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ZF English

IKEA sells 40 million euros' worth of decorations at Baneasa store

Furniture and interior decorations retailer IKEA, which operates only one store in Romania, posted sales worth 99.4 million euros on the domestic market from September 2007 through to August 2008, up 24% on initial forecasts.

"We hope we'll exceed 110 million euros from sales by the end of 2009," said Cornel Oprisan, retail manager of IKEA Romania, which translates as a 10% increase against the previous fiscal year.
The Swedes launched operations in March last year, after a 25 million-euro investment in a 26,000 square metre store in Baneasa shopping area. According to data on the Finance Ministry's website, IKEA posted 15.2 million RON (4.6 million-euro) profit and 195.8 million RON (58.7 million-euro) turnover in the first nine months that ended last December.
From September 2007 through August 2008 (IKEA's financial year, which also corresponds to the period the catalogue is valid), the best-selling products on the furniture segment were the Pax storage solutions (19,700 units sold), Billy modular bookshelf systems (15.600 units) and Faktum kitchen systems (13,600 units). As for decorations, the top sellers were Sparsam light bulbs (230,000 units), Mysa and Gosa quilt and pillow series (180,000 units), as well as IKEA 365 plus products - pots, pans, jars and kitchen utensils (76,560 units).
IKEA's revenues in the 2007-2008 financial year were also helped by the sales generated by the restaurant. IKEA sold 2.5 million Swedish meatballs, 1.2 million hotdogs, and more than 227,000 Almondy desserts.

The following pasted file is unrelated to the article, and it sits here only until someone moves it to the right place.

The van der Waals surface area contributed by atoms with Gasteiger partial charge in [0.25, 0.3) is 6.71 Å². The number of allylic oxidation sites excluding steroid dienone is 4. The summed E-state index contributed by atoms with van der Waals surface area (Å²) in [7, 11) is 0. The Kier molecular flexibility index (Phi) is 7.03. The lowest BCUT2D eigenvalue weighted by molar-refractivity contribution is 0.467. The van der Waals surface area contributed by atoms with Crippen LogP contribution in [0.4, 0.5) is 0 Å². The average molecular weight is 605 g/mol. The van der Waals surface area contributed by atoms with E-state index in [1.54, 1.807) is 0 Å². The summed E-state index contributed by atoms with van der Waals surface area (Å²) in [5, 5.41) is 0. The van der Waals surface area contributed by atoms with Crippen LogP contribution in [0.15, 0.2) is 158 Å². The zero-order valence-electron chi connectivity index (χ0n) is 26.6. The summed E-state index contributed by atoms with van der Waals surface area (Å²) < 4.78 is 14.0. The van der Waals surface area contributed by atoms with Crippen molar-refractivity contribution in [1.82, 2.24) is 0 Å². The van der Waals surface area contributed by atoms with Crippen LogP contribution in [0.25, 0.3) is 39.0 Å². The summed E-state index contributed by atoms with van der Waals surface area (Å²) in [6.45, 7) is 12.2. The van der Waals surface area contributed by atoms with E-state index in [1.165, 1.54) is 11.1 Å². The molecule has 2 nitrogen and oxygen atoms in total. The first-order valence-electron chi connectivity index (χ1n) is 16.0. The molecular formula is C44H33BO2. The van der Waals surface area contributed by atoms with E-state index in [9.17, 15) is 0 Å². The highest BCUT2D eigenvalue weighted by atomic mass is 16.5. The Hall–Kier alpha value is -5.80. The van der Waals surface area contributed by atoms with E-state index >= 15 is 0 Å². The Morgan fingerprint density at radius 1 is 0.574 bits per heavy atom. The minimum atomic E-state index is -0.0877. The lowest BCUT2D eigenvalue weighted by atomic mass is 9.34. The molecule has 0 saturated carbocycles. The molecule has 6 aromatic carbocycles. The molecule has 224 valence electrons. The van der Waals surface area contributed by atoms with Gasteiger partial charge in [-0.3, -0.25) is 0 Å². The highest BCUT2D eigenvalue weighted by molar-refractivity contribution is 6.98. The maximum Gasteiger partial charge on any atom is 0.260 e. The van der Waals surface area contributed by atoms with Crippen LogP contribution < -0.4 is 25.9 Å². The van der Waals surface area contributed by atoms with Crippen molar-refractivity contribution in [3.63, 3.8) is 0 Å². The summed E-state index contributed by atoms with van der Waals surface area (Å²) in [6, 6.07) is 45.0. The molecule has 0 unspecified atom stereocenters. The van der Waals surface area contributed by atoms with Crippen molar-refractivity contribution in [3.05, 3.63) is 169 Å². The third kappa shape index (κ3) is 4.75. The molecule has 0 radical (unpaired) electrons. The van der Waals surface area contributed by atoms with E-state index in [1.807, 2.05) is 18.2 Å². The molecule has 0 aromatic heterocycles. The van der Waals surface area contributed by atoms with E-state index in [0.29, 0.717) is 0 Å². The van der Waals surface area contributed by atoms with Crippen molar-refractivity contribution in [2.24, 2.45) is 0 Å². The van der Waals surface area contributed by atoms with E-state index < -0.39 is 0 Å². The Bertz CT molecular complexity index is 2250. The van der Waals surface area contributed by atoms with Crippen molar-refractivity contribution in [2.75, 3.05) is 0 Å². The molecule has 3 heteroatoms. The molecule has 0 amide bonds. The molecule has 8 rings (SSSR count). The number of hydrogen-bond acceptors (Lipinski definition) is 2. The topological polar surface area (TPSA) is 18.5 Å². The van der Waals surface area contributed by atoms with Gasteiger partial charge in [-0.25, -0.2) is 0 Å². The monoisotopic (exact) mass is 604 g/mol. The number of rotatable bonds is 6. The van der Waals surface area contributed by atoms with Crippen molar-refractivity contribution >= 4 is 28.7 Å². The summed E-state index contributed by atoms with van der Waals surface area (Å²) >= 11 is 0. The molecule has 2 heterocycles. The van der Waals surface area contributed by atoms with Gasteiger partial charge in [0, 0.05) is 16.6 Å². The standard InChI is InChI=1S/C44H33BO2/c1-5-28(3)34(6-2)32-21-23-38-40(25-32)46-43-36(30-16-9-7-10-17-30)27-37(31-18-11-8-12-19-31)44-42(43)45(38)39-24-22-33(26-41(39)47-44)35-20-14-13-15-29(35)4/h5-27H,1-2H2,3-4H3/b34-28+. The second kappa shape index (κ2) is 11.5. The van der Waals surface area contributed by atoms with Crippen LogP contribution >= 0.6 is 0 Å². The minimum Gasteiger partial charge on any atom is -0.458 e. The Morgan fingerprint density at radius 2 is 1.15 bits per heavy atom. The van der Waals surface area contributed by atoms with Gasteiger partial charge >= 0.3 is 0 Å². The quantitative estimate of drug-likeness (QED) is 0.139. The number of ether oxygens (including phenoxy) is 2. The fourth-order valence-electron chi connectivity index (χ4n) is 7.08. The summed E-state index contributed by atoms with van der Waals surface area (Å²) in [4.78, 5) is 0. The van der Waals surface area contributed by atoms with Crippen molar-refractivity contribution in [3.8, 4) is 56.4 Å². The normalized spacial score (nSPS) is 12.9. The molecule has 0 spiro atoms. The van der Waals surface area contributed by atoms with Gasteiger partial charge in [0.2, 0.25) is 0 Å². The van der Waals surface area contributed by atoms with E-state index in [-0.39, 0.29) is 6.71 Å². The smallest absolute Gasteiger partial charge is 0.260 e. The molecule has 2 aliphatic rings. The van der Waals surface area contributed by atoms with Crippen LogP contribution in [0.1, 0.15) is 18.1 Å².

The IKEA store on the local market is a franchise held by Moaro Trading. The shareholders are the Dutch investment firm Engma, 75%, Turkmall (Netherlands), over 24% and Inter IKEA Systems B.V, less than 1%, according to Trade Registry data. Behind these entities is businessman Gabriel Popoviciu.
The presence of the IKEA group on the domestic market also entails a representative office, whereby the Swedes buy furniture from the local producers. IKEA also had a production facility in Romania until the end of August, Swedwood, which is now closed, with the company now seeking a buyer for its facility in Siret. Swedwood representatives blamed the decision to close the unit on a 70% increase in the cost of raw materials, after the factory generated total losses worth 10 million euros from 2005 through 2007.
Swedwood launched a 12 million-euro investment in a solid wood furniture factory in 1999, but there was also talk of a 35 million-euro investment that was supposed to complement the facility and was to have produced timber and board in Suceava, an investment that never materialised.
Swedwood decided to close the facility last month, which means approximately 500 people will lose their jobs.
With the closure of the factory in Suceava county, IKEA will also drop production of a range of solid wood furniture, sold mainly in Western countries.
Three ranges were being made in Siret - Markor, Lexvik and Stranda, one of which (the Swedes did not say) will be discontinued. The decision, however, was made prior to the closing of the factory in Siret.

 

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